The cause of the prior year’s deficit, which totaled $606,694, according to the 2015-16 NCAA report, was due in part to scholarships for student-athletes, Pritsker said.

In both the 2015-16 and 2016-17 NCAA report, the program reported nearly $4.7 million spent on scholarships and student aid — making it the highest expenditure for the department.

While the number of scholarships awarded to student-athletes has not significantly changed, scholarship rates have increased due to the rising cost of tuition, housing and meal plans, Orr said.

For the 2017-18 year, Pritsker said he predicts that $5 million will be spent on scholarships and student aid, adding that it would be “the most they’ve spent in a long time.”

This prediction comes at a time when a number of collegiate athletic departments are making cuts to stay afloat. The Eureka Times-Standard recently reported speculation among Humboldt State University coaches and players that its football program may be cut or placed in moratorium at the end of the 2017 season in November due to a projected $900,000 or higher deficit for the year.

Only five campuses in the California State University system, including Sac State, have teams that play in NCAA Division I football. Humboldt State is currently the only CSU that plays in Division II. HSU is in danger of losing its football program amidst a $508,600 deficit, according to the University’s 2016 Intercollegiate Athletics Assessment, and has a projected $900,000 or higher deficit for 2017-18.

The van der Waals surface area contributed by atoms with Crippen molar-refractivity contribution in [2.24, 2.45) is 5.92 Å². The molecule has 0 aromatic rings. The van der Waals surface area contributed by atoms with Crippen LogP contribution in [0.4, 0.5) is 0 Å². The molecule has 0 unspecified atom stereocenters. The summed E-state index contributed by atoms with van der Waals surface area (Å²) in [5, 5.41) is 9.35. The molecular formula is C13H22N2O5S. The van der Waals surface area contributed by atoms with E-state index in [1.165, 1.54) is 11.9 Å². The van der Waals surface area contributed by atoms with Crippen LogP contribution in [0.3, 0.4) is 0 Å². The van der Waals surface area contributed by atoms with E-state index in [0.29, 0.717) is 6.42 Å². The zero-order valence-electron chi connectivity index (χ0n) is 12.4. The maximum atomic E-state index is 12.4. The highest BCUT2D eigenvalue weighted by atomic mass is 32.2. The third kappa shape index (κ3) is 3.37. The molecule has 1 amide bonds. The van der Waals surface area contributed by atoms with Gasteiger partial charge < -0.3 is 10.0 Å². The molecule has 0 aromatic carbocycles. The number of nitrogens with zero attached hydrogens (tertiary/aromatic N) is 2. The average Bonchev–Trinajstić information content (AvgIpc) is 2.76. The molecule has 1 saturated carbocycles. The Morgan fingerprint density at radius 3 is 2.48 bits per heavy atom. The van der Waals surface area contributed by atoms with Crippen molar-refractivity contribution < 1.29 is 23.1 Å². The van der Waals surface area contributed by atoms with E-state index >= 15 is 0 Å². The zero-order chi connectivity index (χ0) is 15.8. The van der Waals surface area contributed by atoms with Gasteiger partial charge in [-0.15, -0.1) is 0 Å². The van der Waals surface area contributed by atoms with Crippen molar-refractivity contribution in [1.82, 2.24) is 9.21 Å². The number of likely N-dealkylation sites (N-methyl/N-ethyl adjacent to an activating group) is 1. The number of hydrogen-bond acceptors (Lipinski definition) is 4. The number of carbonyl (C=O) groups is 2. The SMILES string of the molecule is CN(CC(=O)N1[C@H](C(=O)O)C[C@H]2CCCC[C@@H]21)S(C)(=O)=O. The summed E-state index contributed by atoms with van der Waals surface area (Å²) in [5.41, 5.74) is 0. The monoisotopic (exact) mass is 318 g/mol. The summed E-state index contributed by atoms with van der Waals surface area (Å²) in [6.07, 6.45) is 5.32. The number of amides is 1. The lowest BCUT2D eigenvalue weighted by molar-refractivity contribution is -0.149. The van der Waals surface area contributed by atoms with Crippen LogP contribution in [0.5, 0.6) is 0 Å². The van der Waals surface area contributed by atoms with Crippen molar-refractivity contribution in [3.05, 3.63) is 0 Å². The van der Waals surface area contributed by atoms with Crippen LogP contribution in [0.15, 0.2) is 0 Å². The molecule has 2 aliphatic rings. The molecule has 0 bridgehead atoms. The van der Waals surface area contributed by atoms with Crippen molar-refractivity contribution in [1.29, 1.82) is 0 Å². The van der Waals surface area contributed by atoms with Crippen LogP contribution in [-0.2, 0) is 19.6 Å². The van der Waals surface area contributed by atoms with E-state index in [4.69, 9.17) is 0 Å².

However, Orr said that he does not believe Sac State will face the same difficulties as HSU due to the popularity of the football program, especially in light of its latest season.

The Hornets — which finished with a program-best, 6-2 record in the Big Sky Conference this year — are coming off a 7-4 overall standing and a Causeway Classic win over rival UC Davis on Nov. 18.

“I think football’s success has brought a lot of those former alums and people interested back to the program,” Orr said. “The hope would be that we can continue to have success in our football program that we’ve had this past season that will turn into revenue streams — that, previously, we haven’t had the opportunity to explore.”

Orr and Pritsker both agree that football brings the largest crowds — and the most revenue — of any team on campus and also draws the most attention from alumni and community members who are potential donors.